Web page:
So far, the mystery disease has not affected the state’s poultry stock, said Jim Chakeres, executive vice president of the Ohio Poultry Association.
“There hasn’t been any crossover into domestic poultry that we’re aware of,” he said. “This is more of an alert for people to be aware and a reminder that biosecurity is one of the most important words in the poultry industry to protect our flocks, whether they be small or large, from any type of disease.”
The primary bird species affected by the illness are blue jays, common grackles, European starlings, American robins and house sparrows. Counties experiencing the bulk of the outbreak so far include Brown, Butler, Clark, Clermont, Delaware, Franklin, Greene, Hamilton, Montgomery and Warren counties, according to the Ohio Department of Natural Resources.
As early as April, the mystery disease landed in mid-Atlantic and southern states, according to a National Audubon Society report. By May, reports of sick and dying birds with eye swelling and crusty discharge, as well as neurological damage, were coming in from other states, including Ohio, according to the United States Geological Survey’s National Wildlife Health Center.
Dayton-area residents reported sick and dead songbirds in June.
One theory, that the sickness came about from birds eating Brood X cicadas, has neither been proven nor disproven. But bird illnesses also occurred in areas without cicada emergence and even where cicadas emerged, the mysterious bird deaths continued after cicadas were gone, according to the Smithsonian Conservation Biology Institute.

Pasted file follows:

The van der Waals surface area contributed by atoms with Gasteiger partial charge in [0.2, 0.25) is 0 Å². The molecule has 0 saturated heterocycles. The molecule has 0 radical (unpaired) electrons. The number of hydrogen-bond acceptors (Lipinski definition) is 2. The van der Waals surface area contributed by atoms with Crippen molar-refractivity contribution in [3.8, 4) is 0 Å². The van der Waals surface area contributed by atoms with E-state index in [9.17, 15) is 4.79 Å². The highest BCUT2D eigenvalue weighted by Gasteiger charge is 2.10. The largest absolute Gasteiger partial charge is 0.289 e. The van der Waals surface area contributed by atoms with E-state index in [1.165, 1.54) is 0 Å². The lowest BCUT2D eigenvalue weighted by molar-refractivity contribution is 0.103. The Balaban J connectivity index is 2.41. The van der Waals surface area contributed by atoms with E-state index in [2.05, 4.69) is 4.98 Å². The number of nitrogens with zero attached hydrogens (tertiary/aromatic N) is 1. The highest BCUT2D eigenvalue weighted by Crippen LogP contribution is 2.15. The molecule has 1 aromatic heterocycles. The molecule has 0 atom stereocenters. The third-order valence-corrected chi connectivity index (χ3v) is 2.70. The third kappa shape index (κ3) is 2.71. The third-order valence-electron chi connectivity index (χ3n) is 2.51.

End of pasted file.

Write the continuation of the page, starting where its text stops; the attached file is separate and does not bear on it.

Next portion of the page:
“Presently, we are not sure what is causing these illnesses and deaths in songbirds,” Summers said. “We are communicating with ODNR to assist in the reporting of sick and dying birds. Laboratory testing is being conducted, but the cause has not yet been determined.”
To deter the yet-unidentified source of illness, ODNR continues to advise Ohioans to stop feeding wild birds and remove and clean bird feeders, particularly if they are seeing sick or dead birds in their area. The ODNR said it has received over 1,000 reports in its database that may be connected to the illness.
Andrea Hancock said she hasn’t found any sick or dead songbirds in or around Happy Wife Acres near Fairborn, the farm where she and her husband John raise chickens, ducks, guineafowl and quail, selling the meat and eggs.
Hancock said the mystery illness is no more worrisome than myriad other sicknesses that continually threaten flocks like Newcastle disease or Marek’s disease.
“You have to expect the unexpected,” she said. “There’s just so many, so many things out there that could kill your chicken. You really have to be prepared for just about anything and things you never thought you could get.”
Chakeres said the Ohio Poultry Association is keeping tabs on the mystery songbird illness, much like it monitors for other diseases, including avian influenza.
“We are constantly watching the bird migration flyways that crossover with Europe and Asia about what they’re experiencing and what may be coming our way,” he said.
Summers said flock owners should immediately report unusual illnesses to their local veterinarian, cooperative extension service, or state veterinarian’s office at 614-728-6220. Reports can also be made to the USDA sick bird reporting line toll free at 1-866-536-7593.
The public can report illness or deaths in wild bird species to ODNR on its Bird Disease Reporting page by following the links at www.ohiodnr.gov.